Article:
Author and 2020 presidential hopeful Marianne WilliamsonMarianne WilliamsonMarianne Williamson: Steven Donziger sentencing is meant to have a 'chilling effect' on environmentalists Marianne Williamson calls federal judge's handling of Steven Donziger case 'unconstitutional' Marianne Williamson calls on Biden to drop efforts to extradite Assange MORE qualified Thursday to appear on the Democratic primary debate stage after reaching the Democratic National Committee’s (DNC) donor threshold.
“I am grateful to the many people who took it upon themselves to help create this significant achievement. Ours has been – and will continue to be – a campaign of ideas that people care about and that they are willing to stand behind. It takes a certain kind of audacity to take a stand for something truly new,” Williamson said in a statement. “What has occurred here is the proverbial ‘end of the beginning’, and now the next phase of our work begins.”
Williamson touted that beyond garnering 65,000 unique donors overall, she also has over 200 unique donors in 43 different states.
Williamson, a bestselling author who has written about the intersection of spirituality and politics, launched her longshot presidential bid in January. She has angled her appeal toward the Democratic Party’s progressive wing, saying President TrumpDonald TrumpSix big off-year elections you might be missing Twitter suspends GOP Rep. Banks for misgendering trans health official Meghan McCain to Trump: 'Thanks for the publicity' MORE has “fascist leanings” and supporting paying reparations to descendants of slaves.
The DNC has mandated that candidates must either garner donations from at least 65,000 unique donors or hit at least 1 percent in at least three approved polls to appear at the primary debates.
The committee has said that it will prioritize candidates who meet both thresholds if more than 20 contenders qualify for the debates. The primary field has already burgeoned to 22 candidates.
A tally calculated by The New York Times shows that Sens. Elizabeth WarrenElizabeth WarrenDems look to keep tax on billionaires in spending bill Six big off-year elections you might be missing Republican spin on Biden is off the mark MORE (D-Mass.), Bernie SandersBernie SandersRepublican spin on Biden is off the mark Sanders on Medicare expansion in spending package: 'It's not coming out' Briahna Joy Gray: Biden must keep progressive promises or risk losing midterms MORE (I-Vt.), Kamala HarrisKamala HarrisObama looks to give new momentum to McAuliffe Kamala Harris engages with heckler during New York speech Biden's safe-space CNN town hall attracts small audience, as poll numbers plummet MORE (D-Calif.) and Amy KlobucharAmy KlobucharGOP blocks Senate Democrats' revised elections bill Progressives push back on decision to shrink Biden's paid family leave program The Hill's 12:30 Report - Presented by Altria - Biden holds meetings to resurrect his spending plan MORE (D-Minn.), former Vice President Joe BidenJoe BidenRand Paul calls for Fauci's firing over 'lack of judgment' Dems look to keep tax on billionaires in spending bill Six big off-year elections you might be missing MORE, former Rep. Beto O'RourkeBeto O'RourkeSupport for governors sliding in states without vaccine mandates: survey Abbott bans vaccine mandates from any 'entity in Texas' Abbott disapproval rating up 8 points to 59 percent in San Antonio area: poll MORE (D-Texas), South Bend, Ind., Mayor Pete ButtigiegPete ButtigiegRepublican spin on Biden is off the mark Unanswered questions remain for Buttigieg, Biden on supply chain catastrophe Buttigieg aims to use Tucker Carlson flap to spotlight paternity leave MORE (D), former San Antonio Mayor Julián Castro, Rep. Tulsi GabbardTulsi GabbardThe perfect Democratic running mate for DeSantis? Progressives breathe sigh of relief after Afghan withdrawal Hillicon Valley: US has made progress on cyber but more needed, report says | Democrat urges changes for 'problematic' crypto language in infrastructure bill | Facebook may be forced to unwind Giphy acquisition MORE (D-Hawaii) and entrepreneur Andrew YangAndrew YangBill Maher pushes back on criticism of Chappelle: 'What the f--- was that reaction?' Progressive economic theories run into some inconvenient truths Andrew Yang weighs in on Dave Chappelle: Artists should get 'wide berth' for self-expression MORE have all qualified under both requirements.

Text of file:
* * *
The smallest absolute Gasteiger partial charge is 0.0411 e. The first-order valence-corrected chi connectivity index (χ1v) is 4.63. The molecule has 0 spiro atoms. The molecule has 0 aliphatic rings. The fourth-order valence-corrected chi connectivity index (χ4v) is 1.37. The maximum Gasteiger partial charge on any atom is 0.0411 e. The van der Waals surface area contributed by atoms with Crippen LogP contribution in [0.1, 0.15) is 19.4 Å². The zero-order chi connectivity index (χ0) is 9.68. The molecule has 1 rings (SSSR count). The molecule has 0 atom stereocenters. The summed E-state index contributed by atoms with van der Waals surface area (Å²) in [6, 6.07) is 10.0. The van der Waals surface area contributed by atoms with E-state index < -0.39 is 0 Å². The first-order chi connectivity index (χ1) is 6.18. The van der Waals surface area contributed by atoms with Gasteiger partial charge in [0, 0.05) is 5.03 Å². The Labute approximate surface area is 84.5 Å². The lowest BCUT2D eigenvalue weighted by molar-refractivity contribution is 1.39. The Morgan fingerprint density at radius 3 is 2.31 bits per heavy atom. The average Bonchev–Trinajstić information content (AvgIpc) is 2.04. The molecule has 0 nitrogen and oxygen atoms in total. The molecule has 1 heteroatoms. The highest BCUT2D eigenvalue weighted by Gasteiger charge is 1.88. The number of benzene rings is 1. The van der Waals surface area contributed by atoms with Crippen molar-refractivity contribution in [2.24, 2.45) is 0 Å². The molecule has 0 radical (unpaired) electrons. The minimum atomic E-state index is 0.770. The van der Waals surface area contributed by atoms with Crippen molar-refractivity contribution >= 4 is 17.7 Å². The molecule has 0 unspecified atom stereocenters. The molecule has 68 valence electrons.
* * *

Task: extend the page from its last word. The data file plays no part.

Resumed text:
Sens. Cory BookerCory BookerSenate Democrats call for diversity among new Federal Reserve Bank presidents Progressives push back on decision to shrink Biden's paid family leave program Emanuel to take hot seat in Senate confirmation hearing MORE (D-N.J.) and Kirsten GillibrandKirsten GillibrandWhich proposals will survive in the Democrats' spending plan? Proposals to reform supports for parents face chopping block Under pressure, Democrats cut back spending MORE (D-N.Y.), Rep. Tim RyanTimothy (Tim) RyanPennsylvania Republican becomes latest COVID-19 breakthrough case in Congress Ohio Democrat calls Vance an 'ass----' over Baldwin tweet Two senior House Democrats to retire MORE (D-Ohio), former Rep. John DelaneyJohn DelaneyDirect air capture is a crucial bipartisan climate policy Lobbying world Coronavirus Report: The Hill's Steve Clemons interviews Rep. Rodney Davis MORE (D-Md.), Washington Gov. Jay InsleeJay Robert InsleeDeSantis eyes ,000 bonus for unvaccinated police to relocate to Florida Overnight Health Care — Presented by Carequest — Boosters take a big step forward Fired WSU football coach suing school over illegal termination MORE (D) and former Colorado Gov. John HickenlooperJohn HickenlooperPennsylvania Republican becomes latest COVID-19 breakthrough case in Congress Ohio GOP congressman tests positive for COVID-19 Colorado remap plan creates new competitive district MORE (D) have all hit the polling threshold.